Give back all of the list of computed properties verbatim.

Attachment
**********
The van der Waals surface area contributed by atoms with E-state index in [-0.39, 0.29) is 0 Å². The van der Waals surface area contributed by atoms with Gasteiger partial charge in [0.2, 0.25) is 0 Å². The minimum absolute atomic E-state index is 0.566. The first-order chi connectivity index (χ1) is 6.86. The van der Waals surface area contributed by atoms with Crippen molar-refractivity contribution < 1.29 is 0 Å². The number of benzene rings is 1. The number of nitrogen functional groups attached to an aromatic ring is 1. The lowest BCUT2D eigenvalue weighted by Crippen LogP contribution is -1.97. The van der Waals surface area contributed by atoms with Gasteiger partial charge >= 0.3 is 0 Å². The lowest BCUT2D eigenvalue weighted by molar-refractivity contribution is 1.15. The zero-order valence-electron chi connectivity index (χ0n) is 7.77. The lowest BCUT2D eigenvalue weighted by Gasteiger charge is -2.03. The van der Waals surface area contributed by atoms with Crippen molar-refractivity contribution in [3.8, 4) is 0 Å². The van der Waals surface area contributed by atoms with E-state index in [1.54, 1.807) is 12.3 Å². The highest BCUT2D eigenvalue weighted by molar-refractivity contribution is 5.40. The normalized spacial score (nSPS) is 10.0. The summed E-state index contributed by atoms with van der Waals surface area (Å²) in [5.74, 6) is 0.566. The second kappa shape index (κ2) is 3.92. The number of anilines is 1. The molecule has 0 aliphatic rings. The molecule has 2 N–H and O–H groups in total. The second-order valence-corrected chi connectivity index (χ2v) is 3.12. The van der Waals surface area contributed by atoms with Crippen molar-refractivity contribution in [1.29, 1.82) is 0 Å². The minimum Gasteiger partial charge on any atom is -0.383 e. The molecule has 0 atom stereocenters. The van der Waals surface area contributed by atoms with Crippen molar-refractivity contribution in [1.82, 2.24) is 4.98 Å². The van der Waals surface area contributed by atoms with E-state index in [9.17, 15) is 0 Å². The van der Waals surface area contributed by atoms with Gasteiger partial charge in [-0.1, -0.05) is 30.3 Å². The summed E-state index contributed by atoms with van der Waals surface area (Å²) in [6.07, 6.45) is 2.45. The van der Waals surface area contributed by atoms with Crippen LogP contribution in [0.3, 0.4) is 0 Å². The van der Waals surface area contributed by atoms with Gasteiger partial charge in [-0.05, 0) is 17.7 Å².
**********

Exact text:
The van der Waals surface area contributed by atoms with E-state index in [-0.39, 0.29) is 0 Å². The van der Waals surface area contributed by atoms with Gasteiger partial charge in [0.2, 0.25) is 0 Å². The minimum absolute atomic E-state index is 0.566. The first-order chi connectivity index (χ1) is 6.86. The van der Waals surface area contributed by atoms with Crippen molar-refractivity contribution < 1.29 is 0 Å². The number of benzene rings is 1. The number of nitrogen functional groups attached to an aromatic ring is 1. The lowest BCUT2D eigenvalue weighted by Crippen LogP contribution is -1.97. The van der Waals surface area contributed by atoms with Gasteiger partial charge >= 0.3 is 0 Å². The lowest BCUT2D eigenvalue weighted by molar-refractivity contribution is 1.15. The zero-order valence-electron chi connectivity index (χ0n) is 7.77. The lowest BCUT2D eigenvalue weighted by Gasteiger charge is -2.03. The van der Waals surface area contributed by atoms with Crippen molar-refractivity contribution in [3.8, 4) is 0 Å². The van der Waals surface area contributed by atoms with E-state index in [1.54, 1.807) is 12.3 Å². The highest BCUT2D eigenvalue weighted by molar-refractivity contribution is 5.40. The normalized spacial score (nSPS) is 10.0. The summed E-state index contributed by atoms with van der Waals surface area (Å²) in [5.74, 6) is 0.566. The second kappa shape index (κ2) is 3.92. The number of anilines is 1. The molecule has 0 aliphatic rings. The molecule has 2 N–H and O–H groups in total. The second-order valence-corrected chi connectivity index (χ2v) is 3.12. The van der Waals surface area contributed by atoms with Crippen molar-refractivity contribution in [1.29, 1.82) is 0 Å². The minimum Gasteiger partial charge on any atom is -0.383 e. The molecule has 0 atom stereocenters. The van der Waals surface area contributed by atoms with Crippen molar-refractivity contribution in [1.82, 2.24) is 4.98 Å². The van der Waals surface area contributed by atoms with E-state index in [9.17, 15) is 0 Å². The van der Waals surface area contributed by atoms with Gasteiger partial charge in [-0.1, -0.05) is 30.3 Å². The summed E-state index contributed by atoms with van der Waals surface area (Å²) in [6.07, 6.45) is 2.45. The van der Waals surface area contributed by atoms with Crippen LogP contribution in [0.3, 0.4) is 0 Å². The van der Waals surface area contributed by atoms with Gasteiger partial charge in [-0.05, 0) is 17.7 Å².